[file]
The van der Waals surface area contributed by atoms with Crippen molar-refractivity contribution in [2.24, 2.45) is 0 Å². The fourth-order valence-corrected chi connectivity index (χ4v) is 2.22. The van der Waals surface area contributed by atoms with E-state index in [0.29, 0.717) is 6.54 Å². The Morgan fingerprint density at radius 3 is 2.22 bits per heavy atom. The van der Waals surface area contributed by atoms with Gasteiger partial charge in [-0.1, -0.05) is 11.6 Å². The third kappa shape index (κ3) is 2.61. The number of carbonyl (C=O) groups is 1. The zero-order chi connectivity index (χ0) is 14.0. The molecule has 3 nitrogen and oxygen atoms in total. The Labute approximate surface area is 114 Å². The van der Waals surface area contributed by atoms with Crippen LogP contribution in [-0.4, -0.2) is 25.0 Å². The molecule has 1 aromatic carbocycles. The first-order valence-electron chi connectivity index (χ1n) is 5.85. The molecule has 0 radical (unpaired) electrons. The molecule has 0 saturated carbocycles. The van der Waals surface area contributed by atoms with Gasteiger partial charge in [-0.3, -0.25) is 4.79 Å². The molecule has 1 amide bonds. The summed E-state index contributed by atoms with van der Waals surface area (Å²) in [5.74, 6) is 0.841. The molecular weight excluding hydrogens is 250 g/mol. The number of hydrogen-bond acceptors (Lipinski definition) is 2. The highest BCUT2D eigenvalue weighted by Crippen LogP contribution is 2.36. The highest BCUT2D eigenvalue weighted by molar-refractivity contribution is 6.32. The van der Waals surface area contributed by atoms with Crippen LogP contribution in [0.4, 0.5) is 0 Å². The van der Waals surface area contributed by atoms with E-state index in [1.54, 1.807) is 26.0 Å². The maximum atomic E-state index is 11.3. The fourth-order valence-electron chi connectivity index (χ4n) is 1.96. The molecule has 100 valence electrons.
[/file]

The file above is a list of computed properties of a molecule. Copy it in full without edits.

The van der Waals surface area contributed by atoms with Crippen molar-refractivity contribution in [2.24, 2.45) is 0 Å². The fourth-order valence-corrected chi connectivity index (χ4v) is 2.22. The van der Waals surface area contributed by atoms with E-state index in [0.29, 0.717) is 6.54 Å². The Morgan fingerprint density at radius 3 is 2.22 bits per heavy atom. The van der Waals surface area contributed by atoms with Gasteiger partial charge in [-0.1, -0.05) is 11.6 Å². The third kappa shape index (κ3) is 2.61. The number of carbonyl (C=O) groups is 1. The zero-order chi connectivity index (χ0) is 14.0. The molecule has 3 nitrogen and oxygen atoms in total. The Labute approximate surface area is 114 Å². The van der Waals surface area contributed by atoms with Crippen LogP contribution in [-0.4, -0.2) is 25.0 Å². The molecule has 1 aromatic carbocycles. The first-order valence-electron chi connectivity index (χ1n) is 5.85. The molecule has 0 radical (unpaired) electrons. The molecule has 0 saturated carbocycles. The van der Waals surface area contributed by atoms with Gasteiger partial charge in [-0.3, -0.25) is 4.79 Å². The molecule has 1 amide bonds. The summed E-state index contributed by atoms with van der Waals surface area (Å²) in [5.74, 6) is 0.841. The molecular weight excluding hydrogens is 250 g/mol. The number of hydrogen-bond acceptors (Lipinski definition) is 2. The highest BCUT2D eigenvalue weighted by Crippen LogP contribution is 2.36. The highest BCUT2D eigenvalue weighted by molar-refractivity contribution is 6.32. The van der Waals surface area contributed by atoms with Crippen LogP contribution in [0.4, 0.5) is 0 Å². The van der Waals surface area contributed by atoms with E-state index in [1.54, 1.807) is 26.0 Å². The maximum atomic E-state index is 11.3. The fourth-order valence-electron chi connectivity index (χ4n) is 1.96. The molecule has 100 valence electrons.